Manchester City Council

Improvisation

Have been enjoying bits of Manchester Jazz Festival this week (on until Saturday) helped enormously by the festival tent being parked right outside the Town Hall in Albert Square.

I've caught the evening sets a couple of times after early evening meetings and have even managed to get out for half an hour for a couple of the afternoon sessions (in lieu of a lunch break !!). Have been pleasantly surprised by the size of the audiences - frequently standing room only - and the age of the musicians. Young ! If Jazz is in decline as a music form you certainly wouldn't be able to tell from this very successful festival which represents in many ways the character of our city - open, inclusive and innovative.

Not all play though and a lot of early starts this week. Today I meet with the Chair and Chief Executive of the North West Development Agency to discuss the government's cuts to their budget and how we manage the transition to new arrangements when they are abolished. Then it's on to a meeting of the Council's Executive where the subject of the world post RDA and of the cuts comes up again. Greater Manchester is in a very strong position to use changes made over the last couple of years as the foundation for a Local Enterprise Partnership, the government's proposal to replace Regional Development Agencies. The LEP will still need funding and the unfortunate thing about most of the RDA's cuts are that they cut support for projects at the core of growing the city's and the sub-regions economy.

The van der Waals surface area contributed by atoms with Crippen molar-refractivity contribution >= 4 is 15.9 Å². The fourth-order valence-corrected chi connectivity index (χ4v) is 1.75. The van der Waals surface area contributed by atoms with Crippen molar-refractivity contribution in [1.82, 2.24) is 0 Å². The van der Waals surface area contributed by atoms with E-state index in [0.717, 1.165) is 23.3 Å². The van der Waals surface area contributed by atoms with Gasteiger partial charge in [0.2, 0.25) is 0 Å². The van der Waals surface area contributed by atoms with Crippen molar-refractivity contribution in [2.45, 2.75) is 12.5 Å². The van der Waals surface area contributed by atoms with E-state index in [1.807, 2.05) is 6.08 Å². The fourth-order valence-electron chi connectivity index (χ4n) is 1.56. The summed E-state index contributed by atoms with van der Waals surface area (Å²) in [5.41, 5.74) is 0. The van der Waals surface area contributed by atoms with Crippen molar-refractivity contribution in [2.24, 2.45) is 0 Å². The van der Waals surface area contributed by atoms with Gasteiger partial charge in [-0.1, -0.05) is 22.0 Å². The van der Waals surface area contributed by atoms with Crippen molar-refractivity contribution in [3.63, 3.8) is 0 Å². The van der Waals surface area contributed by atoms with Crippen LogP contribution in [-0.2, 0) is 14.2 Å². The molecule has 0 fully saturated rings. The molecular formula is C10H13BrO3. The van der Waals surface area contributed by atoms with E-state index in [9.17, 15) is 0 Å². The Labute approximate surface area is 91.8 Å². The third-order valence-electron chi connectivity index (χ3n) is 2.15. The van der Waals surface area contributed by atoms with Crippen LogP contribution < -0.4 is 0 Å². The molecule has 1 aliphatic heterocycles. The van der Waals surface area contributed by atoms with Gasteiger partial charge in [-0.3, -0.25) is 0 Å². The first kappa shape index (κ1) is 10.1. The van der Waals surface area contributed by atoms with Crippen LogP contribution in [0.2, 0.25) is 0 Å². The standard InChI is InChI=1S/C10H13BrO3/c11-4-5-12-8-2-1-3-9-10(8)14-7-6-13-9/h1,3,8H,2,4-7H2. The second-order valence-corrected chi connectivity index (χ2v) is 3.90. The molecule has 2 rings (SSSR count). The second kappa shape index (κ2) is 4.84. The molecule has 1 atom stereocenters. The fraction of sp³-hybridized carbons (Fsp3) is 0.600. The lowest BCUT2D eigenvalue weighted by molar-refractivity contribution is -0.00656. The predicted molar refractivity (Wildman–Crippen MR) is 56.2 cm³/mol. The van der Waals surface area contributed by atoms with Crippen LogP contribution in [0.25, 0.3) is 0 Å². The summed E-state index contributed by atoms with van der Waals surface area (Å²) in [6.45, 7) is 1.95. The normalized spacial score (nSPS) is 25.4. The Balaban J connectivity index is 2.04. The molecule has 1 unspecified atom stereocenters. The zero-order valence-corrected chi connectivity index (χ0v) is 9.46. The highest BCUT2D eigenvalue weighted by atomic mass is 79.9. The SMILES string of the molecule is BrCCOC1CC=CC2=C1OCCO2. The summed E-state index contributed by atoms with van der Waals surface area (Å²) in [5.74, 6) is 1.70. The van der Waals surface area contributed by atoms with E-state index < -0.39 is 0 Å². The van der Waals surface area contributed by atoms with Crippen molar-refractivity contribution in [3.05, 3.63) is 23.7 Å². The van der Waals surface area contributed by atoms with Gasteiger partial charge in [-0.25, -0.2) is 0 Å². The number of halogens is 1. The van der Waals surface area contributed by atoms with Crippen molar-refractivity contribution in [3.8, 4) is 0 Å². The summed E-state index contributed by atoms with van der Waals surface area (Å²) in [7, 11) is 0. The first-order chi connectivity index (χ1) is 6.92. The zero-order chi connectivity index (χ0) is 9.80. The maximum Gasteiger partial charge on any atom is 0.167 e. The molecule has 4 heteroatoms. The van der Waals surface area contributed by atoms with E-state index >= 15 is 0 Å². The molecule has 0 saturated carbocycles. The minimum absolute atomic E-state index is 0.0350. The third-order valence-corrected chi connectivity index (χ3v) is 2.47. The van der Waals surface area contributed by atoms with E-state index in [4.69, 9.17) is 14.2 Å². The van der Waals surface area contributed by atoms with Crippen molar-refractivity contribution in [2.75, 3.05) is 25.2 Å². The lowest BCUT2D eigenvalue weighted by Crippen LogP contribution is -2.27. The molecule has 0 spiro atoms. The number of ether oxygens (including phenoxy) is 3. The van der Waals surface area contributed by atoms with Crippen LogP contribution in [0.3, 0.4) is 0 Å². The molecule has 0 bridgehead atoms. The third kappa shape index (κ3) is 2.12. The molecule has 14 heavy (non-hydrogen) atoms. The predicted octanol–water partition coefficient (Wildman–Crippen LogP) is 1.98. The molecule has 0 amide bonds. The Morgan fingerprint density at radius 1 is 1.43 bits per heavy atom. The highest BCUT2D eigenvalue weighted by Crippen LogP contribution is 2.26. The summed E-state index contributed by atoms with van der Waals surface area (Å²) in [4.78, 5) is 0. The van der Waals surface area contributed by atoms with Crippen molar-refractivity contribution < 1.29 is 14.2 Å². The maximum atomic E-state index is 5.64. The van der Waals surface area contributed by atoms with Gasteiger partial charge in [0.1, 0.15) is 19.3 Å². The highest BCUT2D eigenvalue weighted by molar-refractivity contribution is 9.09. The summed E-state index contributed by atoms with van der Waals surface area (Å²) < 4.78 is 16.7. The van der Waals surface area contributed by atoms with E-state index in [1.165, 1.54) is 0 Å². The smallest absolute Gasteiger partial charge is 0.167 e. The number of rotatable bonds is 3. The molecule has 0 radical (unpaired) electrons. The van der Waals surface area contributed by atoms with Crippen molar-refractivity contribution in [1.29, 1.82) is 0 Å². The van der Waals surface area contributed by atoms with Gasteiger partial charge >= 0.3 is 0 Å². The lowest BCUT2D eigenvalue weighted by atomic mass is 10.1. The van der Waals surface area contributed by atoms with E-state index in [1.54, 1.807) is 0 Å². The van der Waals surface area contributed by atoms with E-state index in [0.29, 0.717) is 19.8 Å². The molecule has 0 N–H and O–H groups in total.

Keeping Manchester moving forward will require new ways of financing. There is one such proposal on today's agenda, using equity investment models to boost the amount of new good quality, well managed property for rent. That Manchester's empty homes problem has become a housing shortage problem over the last few years is good news in terms of what it says about the health of the city, but not so good news if you're trying to find somewhere affordable to live. New housing is beginning to start again but at nowhere near the levels pre-credit crunch and we desperately need ways of getting good new housing quicker.

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The blog of the leader of Manchester City Council, Councillor Richard Leese.

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